In order to briefly sum up the purport of Section 75 the marginal note is worded as stated above, but the marginal ratedoes not curtail the scope of the section itself. In Commr.of Income-tax, Bombay v. Ahmedbhai Umarbhai and Co.,Bombay, : [1950]181ITR472(SC) , His Lordship PatanialiSastri, as he then was, observed as follows:

'As pointed out by the Privy Council in Balraj Kunwar v. Jagatpal Singh, ILR 26 Ai! 393 at p. 406 : 31 Ind App 132 (PC), marginal notes in an Indian Statute, as in an Act of Parliament, cannot be referred to for the purpose of construing the statute, .....'

In Bengal Immunity Co. Ltd. v. State of Bihar, : [1955]2SCR603 , with reference to the Constitution of India, his Lordship S. R. Das, Ag. C. J., observed as under:

'The marginal note to Art. 286 is 'Restrictions as to imposition of tax on the sale or purchase of goods', which, unlike the marginal notes in Acts of the British parliament, is part of the Constitution as passed by the Constituent Assembly, prima facie, furnishes some clue as to the meaning and purpose of the Article.'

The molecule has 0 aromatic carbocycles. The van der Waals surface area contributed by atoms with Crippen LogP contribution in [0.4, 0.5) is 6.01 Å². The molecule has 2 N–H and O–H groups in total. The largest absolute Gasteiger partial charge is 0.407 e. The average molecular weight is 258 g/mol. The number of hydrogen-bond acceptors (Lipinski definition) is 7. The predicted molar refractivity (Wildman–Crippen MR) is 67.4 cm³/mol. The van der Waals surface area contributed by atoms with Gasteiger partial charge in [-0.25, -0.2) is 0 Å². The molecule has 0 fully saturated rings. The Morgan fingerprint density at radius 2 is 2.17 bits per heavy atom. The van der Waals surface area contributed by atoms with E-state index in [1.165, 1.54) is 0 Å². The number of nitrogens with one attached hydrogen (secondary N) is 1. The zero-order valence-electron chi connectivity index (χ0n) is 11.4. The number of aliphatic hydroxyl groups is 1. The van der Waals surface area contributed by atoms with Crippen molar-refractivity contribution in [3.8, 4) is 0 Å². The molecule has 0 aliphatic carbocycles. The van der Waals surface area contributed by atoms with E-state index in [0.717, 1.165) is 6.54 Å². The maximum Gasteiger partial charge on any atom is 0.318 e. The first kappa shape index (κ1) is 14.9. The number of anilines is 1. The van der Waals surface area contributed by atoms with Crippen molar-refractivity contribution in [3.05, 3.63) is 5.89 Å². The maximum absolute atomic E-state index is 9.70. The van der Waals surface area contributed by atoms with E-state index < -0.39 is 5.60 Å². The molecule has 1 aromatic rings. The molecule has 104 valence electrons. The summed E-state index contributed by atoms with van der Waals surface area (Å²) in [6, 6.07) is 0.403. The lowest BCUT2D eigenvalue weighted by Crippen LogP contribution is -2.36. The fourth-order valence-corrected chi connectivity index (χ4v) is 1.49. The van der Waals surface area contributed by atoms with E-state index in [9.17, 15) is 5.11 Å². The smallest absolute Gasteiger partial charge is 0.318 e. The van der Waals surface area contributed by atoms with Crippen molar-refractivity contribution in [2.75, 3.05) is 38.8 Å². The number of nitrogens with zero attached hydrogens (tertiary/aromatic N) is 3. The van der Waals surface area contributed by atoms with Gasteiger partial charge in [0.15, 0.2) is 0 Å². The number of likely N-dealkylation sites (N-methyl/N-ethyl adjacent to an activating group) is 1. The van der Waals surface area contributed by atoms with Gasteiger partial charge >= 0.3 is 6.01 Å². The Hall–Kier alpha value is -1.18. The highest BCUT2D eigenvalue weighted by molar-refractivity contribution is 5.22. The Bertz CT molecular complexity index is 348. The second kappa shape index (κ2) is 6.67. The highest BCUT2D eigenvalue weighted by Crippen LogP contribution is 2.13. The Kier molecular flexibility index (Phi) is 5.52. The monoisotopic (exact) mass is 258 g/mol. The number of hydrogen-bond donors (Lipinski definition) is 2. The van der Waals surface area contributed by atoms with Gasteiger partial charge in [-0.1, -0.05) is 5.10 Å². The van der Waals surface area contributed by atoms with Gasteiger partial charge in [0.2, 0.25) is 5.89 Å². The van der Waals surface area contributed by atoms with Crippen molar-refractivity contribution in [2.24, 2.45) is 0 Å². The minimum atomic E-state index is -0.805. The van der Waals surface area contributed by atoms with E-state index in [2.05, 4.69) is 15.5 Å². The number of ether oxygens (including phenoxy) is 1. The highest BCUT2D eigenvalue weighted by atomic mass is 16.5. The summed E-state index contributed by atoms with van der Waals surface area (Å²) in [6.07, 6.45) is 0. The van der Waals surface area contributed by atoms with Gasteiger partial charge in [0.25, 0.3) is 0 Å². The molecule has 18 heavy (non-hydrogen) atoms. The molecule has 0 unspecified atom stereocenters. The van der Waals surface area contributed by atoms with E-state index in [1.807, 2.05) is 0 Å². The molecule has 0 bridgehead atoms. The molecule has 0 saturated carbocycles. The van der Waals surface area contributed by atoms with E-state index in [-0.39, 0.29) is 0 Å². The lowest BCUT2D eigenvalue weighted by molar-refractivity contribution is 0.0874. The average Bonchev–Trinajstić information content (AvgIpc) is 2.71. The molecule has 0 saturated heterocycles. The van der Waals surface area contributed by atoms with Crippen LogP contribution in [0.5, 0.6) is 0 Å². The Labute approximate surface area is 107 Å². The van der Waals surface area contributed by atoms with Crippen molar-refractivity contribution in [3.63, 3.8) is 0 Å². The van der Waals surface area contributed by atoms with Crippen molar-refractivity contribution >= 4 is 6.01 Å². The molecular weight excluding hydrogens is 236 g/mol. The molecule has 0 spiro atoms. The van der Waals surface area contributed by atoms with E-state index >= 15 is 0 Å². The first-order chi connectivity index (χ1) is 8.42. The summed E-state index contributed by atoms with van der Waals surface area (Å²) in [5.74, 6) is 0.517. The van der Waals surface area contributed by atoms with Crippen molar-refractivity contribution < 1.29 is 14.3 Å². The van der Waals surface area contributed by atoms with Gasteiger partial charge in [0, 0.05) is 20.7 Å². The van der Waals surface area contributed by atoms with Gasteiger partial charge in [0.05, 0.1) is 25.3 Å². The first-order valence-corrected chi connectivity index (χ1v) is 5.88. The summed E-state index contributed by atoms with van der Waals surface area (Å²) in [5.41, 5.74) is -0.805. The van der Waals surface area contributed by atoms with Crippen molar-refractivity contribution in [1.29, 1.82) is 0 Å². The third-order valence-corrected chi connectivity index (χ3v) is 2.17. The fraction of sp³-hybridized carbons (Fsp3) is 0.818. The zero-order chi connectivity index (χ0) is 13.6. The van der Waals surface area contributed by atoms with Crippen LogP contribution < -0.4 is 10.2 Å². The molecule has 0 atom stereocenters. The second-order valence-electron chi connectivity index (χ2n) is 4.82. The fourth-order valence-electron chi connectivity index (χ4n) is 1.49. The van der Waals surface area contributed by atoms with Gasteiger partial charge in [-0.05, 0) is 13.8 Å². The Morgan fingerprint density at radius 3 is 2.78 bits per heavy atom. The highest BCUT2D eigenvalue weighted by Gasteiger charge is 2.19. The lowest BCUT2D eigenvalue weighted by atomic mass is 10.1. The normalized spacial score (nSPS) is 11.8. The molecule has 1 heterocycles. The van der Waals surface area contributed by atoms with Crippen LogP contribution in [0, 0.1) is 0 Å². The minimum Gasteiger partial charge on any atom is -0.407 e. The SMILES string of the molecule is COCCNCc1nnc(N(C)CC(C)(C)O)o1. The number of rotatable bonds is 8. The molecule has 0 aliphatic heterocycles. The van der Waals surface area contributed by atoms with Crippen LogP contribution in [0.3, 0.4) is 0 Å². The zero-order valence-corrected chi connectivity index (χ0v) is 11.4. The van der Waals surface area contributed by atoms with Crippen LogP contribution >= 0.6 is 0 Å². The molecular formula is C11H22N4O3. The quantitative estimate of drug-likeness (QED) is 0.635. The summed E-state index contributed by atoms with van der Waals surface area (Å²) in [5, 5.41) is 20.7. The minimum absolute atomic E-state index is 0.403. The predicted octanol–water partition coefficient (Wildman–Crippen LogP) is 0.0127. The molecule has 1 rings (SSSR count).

Section 75 of the Railways Act uses the expression 'the value of such articles in the parcel or package exceeds three hundred rupees'. Therefore the marginal note uses the expression 'Carrier of articles of special value'. The words 'special value' are used because the section deals with articles in a parcel or package exceeding three hundred rupees in value. The expression 'carrier of articles of special value' in the marginal note has reference to the totality of the articles in the parcel and not to the special value of each of the component articles in the parcel or package. The parcel is of special value as it exceeds Rs. 300/- in value. That does not mean that everyone of the articles in the parcel must exceed Rs. 300/- in value or be of special value. It would be difficult to determine the meaning to be given to the expression 'of special value', if the test is to be applied to the individual articles in the parcel or package. Such a vague test could not nave been in the minds of the Legislature.